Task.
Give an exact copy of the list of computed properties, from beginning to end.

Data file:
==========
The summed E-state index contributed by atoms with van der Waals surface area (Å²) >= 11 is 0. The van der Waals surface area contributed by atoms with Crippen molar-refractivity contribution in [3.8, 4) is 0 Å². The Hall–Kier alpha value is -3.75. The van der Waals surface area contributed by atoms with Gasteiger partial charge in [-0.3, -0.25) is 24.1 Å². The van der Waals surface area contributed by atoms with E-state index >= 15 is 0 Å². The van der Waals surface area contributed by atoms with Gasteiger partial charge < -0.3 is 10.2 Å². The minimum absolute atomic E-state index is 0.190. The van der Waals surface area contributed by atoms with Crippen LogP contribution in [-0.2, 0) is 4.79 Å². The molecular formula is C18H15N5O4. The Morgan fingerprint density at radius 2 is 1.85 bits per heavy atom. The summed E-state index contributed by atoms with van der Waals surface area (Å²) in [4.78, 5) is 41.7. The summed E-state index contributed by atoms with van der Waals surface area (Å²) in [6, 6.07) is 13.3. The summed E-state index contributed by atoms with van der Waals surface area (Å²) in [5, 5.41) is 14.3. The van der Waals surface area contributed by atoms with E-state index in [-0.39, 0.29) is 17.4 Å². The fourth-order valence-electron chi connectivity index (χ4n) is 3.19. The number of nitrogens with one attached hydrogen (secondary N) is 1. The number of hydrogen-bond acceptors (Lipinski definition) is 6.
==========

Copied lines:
The summed E-state index contributed by atoms with van der Waals surface area (Å²) >= 11 is 0. The van der Waals surface area contributed by atoms with Crippen molar-refractivity contribution in [3.8, 4) is 0 Å². The Hall–Kier alpha value is -3.75. The van der Waals surface area contributed by atoms with Gasteiger partial charge in [-0.3, -0.25) is 24.1 Å². The van der Waals surface area contributed by atoms with E-state index >= 15 is 0 Å². The van der Waals surface area contributed by atoms with Gasteiger partial charge < -0.3 is 10.2 Å². The minimum absolute atomic E-state index is 0.190. The van der Waals surface area contributed by atoms with Crippen LogP contribution in [-0.2, 0) is 4.79 Å². The molecular formula is C18H15N5O4. The Morgan fingerprint density at radius 2 is 1.85 bits per heavy atom. The summed E-state index contributed by atoms with van der Waals surface area (Å²) in [4.78, 5) is 41.7. The summed E-state index contributed by atoms with van der Waals surface area (Å²) in [6, 6.07) is 13.3. The summed E-state index contributed by atoms with van der Waals surface area (Å²) in [5, 5.41) is 14.3. The van der Waals surface area contributed by atoms with E-state index in [-0.39, 0.29) is 17.4 Å². The fourth-order valence-electron chi connectivity index (χ4n) is 3.19. The number of nitrogens with one attached hydrogen (secondary N) is 1. The number of hydrogen-bond acceptors (Lipinski definition) is 6.